There is a picture of Rogers Ssembatya in late 2011, a scant two months after he had undergone a complicated surgery to realign and fuse his spine.
Sitting in a wheelchair at Riverside Middle School where he was a student, the Uganda native had a smile on his face. He looked healthier than he had for a long time.
Rogers, then 15, pushed himself around the school with no problem. And the most important thing on his mind that day was whether his guardian, Terry Fettig, would let him go to a school dance.
That he was alive at all was due to the concerted efforts of many people in and outside the medical community. Fettig, a Billings contractor, led the campaign to help him, along with Nadine Hart, a physician assistant at St. Vincent, who initially found Rogers in a small village.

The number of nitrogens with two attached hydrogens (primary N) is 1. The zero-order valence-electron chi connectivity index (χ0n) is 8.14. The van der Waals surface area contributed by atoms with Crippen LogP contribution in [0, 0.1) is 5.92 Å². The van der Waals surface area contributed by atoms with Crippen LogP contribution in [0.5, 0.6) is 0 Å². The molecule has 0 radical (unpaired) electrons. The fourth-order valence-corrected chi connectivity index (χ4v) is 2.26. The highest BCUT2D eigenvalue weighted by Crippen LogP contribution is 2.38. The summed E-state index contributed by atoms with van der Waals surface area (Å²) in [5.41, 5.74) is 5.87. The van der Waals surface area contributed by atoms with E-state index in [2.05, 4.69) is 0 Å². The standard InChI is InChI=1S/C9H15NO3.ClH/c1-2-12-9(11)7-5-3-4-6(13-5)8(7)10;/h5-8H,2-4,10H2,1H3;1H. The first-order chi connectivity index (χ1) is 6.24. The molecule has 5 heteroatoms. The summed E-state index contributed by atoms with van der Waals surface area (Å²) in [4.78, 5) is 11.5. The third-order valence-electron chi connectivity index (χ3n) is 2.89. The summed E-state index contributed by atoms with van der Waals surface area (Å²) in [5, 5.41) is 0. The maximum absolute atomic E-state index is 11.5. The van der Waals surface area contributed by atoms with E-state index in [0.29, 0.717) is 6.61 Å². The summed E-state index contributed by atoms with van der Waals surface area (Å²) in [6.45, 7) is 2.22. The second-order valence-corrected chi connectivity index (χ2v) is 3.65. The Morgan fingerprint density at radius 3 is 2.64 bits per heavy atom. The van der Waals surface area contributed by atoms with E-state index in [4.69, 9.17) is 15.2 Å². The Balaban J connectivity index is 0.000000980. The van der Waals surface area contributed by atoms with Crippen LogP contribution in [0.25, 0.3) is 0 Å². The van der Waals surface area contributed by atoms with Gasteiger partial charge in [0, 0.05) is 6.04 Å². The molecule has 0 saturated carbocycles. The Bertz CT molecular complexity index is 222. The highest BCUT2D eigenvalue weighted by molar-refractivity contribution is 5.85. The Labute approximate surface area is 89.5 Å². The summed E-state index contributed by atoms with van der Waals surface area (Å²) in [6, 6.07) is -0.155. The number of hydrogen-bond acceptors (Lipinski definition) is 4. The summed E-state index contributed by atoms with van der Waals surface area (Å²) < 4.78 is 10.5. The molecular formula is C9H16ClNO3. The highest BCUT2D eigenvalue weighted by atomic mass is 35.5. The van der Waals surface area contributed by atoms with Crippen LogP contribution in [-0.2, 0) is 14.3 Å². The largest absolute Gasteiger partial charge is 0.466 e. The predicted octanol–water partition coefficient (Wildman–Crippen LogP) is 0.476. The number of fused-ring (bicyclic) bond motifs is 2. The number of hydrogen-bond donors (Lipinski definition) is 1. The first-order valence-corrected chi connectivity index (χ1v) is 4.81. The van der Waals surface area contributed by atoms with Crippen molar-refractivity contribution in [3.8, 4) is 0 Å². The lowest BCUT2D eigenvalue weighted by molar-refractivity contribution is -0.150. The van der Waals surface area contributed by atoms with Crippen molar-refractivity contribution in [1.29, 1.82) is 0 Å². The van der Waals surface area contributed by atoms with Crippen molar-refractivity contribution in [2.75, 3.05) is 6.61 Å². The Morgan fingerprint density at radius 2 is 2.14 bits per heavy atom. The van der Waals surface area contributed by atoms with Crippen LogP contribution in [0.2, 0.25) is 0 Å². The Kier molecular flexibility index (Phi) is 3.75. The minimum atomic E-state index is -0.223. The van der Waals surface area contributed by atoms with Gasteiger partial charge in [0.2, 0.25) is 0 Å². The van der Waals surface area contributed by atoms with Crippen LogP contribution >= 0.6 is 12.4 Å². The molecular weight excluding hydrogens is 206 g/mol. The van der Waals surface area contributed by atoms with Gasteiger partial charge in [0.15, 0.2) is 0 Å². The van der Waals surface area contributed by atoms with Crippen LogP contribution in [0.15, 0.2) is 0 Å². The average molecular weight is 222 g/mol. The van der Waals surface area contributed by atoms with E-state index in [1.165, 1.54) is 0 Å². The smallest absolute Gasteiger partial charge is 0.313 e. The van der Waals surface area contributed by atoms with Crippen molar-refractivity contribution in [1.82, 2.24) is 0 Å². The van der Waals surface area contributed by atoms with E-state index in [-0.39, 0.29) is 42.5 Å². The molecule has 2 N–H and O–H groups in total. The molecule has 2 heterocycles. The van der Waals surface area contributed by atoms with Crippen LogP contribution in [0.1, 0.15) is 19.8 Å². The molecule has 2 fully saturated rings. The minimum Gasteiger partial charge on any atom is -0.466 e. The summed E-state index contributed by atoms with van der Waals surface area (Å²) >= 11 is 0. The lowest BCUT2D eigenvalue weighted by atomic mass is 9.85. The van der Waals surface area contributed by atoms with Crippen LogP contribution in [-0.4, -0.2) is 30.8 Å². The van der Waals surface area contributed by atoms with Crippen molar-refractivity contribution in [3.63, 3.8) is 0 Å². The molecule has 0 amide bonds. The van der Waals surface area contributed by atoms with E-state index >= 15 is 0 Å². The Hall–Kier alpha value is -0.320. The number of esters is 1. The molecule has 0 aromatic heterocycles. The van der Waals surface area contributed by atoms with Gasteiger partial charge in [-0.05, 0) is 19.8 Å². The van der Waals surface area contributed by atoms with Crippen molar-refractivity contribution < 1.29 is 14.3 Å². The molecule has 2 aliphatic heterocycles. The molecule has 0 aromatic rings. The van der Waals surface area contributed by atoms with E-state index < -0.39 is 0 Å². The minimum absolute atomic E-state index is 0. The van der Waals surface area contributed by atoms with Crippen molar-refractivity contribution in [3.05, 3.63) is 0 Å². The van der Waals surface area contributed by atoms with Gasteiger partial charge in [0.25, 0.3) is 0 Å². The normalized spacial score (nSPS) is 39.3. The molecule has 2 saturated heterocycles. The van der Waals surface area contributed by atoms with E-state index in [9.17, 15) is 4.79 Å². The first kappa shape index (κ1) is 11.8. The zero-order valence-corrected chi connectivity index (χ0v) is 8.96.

But now Rogers is back in Uganda, his wheelchair put away because he is no longer able to sit in it. His health is deteriorating and Fettig fears that without a return to the United States, Rogers will die.
All of Fettig’s attempts to get Rogers back to Billings have been stymied, and the Billings man is nearly at his wit’s end of how to remedy the situation he calls "a catch-22."
“Right now we’re working with an immigration attorney to get him humanitarian parole,” Fettig said. “It’s our last option.”
Rogers’ medical saga goes back to his early childhood, when at age 5 he suffered a bout of tuberculosis of the spine. The untreated illness gradually bent his spine nearly in half, making walking impossible and breathing increasingly difficult.
He was the son of a mentally challenged woman who neglected his health.
“He was the last to be fed,” Fettig said. “No one thought he would live very long because of his condition.”
Hart, who works with Help 2 One Life in Africa, found him in 2006. His legs, contracted underneath him, were covered in wounds. The boy had no clothes and was brought to her in a sheet.
Hart taught the nurses at a clinic there how to care for him. Then she came back to Billings, and she and others began to send support money to improve his nutrition and health.